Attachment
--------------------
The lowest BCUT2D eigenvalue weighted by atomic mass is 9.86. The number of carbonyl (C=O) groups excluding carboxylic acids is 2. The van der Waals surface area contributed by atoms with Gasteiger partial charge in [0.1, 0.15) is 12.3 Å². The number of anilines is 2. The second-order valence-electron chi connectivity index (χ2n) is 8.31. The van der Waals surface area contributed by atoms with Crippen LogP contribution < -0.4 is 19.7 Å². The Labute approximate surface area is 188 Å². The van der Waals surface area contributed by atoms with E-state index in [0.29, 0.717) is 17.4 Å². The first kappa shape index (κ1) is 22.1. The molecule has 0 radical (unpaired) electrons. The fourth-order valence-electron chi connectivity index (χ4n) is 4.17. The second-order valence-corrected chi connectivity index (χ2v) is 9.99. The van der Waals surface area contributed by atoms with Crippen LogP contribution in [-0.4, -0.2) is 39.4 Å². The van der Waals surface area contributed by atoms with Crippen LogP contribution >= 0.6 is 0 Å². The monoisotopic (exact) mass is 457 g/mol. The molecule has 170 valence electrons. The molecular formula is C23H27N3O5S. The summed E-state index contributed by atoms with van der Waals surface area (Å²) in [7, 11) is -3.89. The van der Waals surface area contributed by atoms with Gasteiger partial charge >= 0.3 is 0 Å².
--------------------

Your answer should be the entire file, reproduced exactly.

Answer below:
The lowest BCUT2D eigenvalue weighted by atomic mass is 9.86. The number of carbonyl (C=O) groups excluding carboxylic acids is 2. The van der Waals surface area contributed by atoms with Gasteiger partial charge in [0.1, 0.15) is 12.3 Å². The number of anilines is 2. The second-order valence-electron chi connectivity index (χ2n) is 8.31. The van der Waals surface area contributed by atoms with Crippen LogP contribution < -0.4 is 19.7 Å². The Labute approximate surface area is 188 Å². The van der Waals surface area contributed by atoms with E-state index in [0.29, 0.717) is 17.4 Å². The first kappa shape index (κ1) is 22.1. The molecule has 0 radical (unpaired) electrons. The fourth-order valence-electron chi connectivity index (χ4n) is 4.17. The second-order valence-corrected chi connectivity index (χ2v) is 9.99. The van der Waals surface area contributed by atoms with Crippen LogP contribution in [-0.4, -0.2) is 39.4 Å². The van der Waals surface area contributed by atoms with Crippen LogP contribution >= 0.6 is 0 Å². The monoisotopic (exact) mass is 457 g/mol. The molecule has 170 valence electrons. The molecular formula is C23H27N3O5S. The summed E-state index contributed by atoms with van der Waals surface area (Å²) in [7, 11) is -3.89. The van der Waals surface area contributed by atoms with Gasteiger partial charge >= 0.3 is 0 Å².